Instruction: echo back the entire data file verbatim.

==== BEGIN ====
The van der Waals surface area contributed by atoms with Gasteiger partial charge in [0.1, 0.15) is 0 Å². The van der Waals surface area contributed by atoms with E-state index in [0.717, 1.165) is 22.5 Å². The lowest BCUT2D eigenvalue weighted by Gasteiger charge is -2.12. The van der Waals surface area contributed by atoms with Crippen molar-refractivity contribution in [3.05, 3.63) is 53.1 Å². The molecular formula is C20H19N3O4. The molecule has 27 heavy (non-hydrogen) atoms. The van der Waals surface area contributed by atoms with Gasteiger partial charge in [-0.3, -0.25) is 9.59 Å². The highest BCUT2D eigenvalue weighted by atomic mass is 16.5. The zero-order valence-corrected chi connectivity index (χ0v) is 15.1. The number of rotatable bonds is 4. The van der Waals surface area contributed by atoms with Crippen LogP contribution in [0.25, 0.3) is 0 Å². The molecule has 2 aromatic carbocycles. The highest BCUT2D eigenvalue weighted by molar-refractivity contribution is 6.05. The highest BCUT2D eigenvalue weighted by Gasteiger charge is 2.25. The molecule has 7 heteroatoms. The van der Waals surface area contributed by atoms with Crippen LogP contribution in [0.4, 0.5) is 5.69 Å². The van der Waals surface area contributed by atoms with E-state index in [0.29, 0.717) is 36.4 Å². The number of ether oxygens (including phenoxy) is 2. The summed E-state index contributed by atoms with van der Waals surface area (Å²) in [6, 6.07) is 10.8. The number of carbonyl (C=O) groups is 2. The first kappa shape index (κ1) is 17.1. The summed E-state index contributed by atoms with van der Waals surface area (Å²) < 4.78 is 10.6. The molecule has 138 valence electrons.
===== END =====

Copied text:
The van der Waals surface area contributed by atoms with Gasteiger partial charge in [0.1, 0.15) is 0 Å². The van der Waals surface area contributed by atoms with E-state index in [0.717, 1.165) is 22.5 Å². The lowest BCUT2D eigenvalue weighted by Gasteiger charge is -2.12. The van der Waals surface area contributed by atoms with Crippen molar-refractivity contribution in [3.05, 3.63) is 53.1 Å². The molecular formula is C20H19N3O4. The molecule has 27 heavy (non-hydrogen) atoms. The van der Waals surface area contributed by atoms with Gasteiger partial charge in [-0.3, -0.25) is 9.59 Å². The highest BCUT2D eigenvalue weighted by atomic mass is 16.5. The zero-order valence-corrected chi connectivity index (χ0v) is 15.1. The number of rotatable bonds is 4. The van der Waals surface area contributed by atoms with Crippen LogP contribution in [0.25, 0.3) is 0 Å². The molecule has 2 aromatic carbocycles. The highest BCUT2D eigenvalue weighted by molar-refractivity contribution is 6.05. The highest BCUT2D eigenvalue weighted by Gasteiger charge is 2.25. The molecule has 7 heteroatoms. The van der Waals surface area contributed by atoms with Crippen LogP contribution in [0.4, 0.5) is 5.69 Å². The van der Waals surface area contributed by atoms with E-state index in [0.29, 0.717) is 36.4 Å². The number of ether oxygens (including phenoxy) is 2. The summed E-state index contributed by atoms with van der Waals surface area (Å²) in [6, 6.07) is 10.8. The number of carbonyl (C=O) groups is 2. The first kappa shape index (κ1) is 17.1. The summed E-state index contributed by atoms with van der Waals surface area (Å²) < 4.78 is 10.6. The molecule has 138 valence electrons.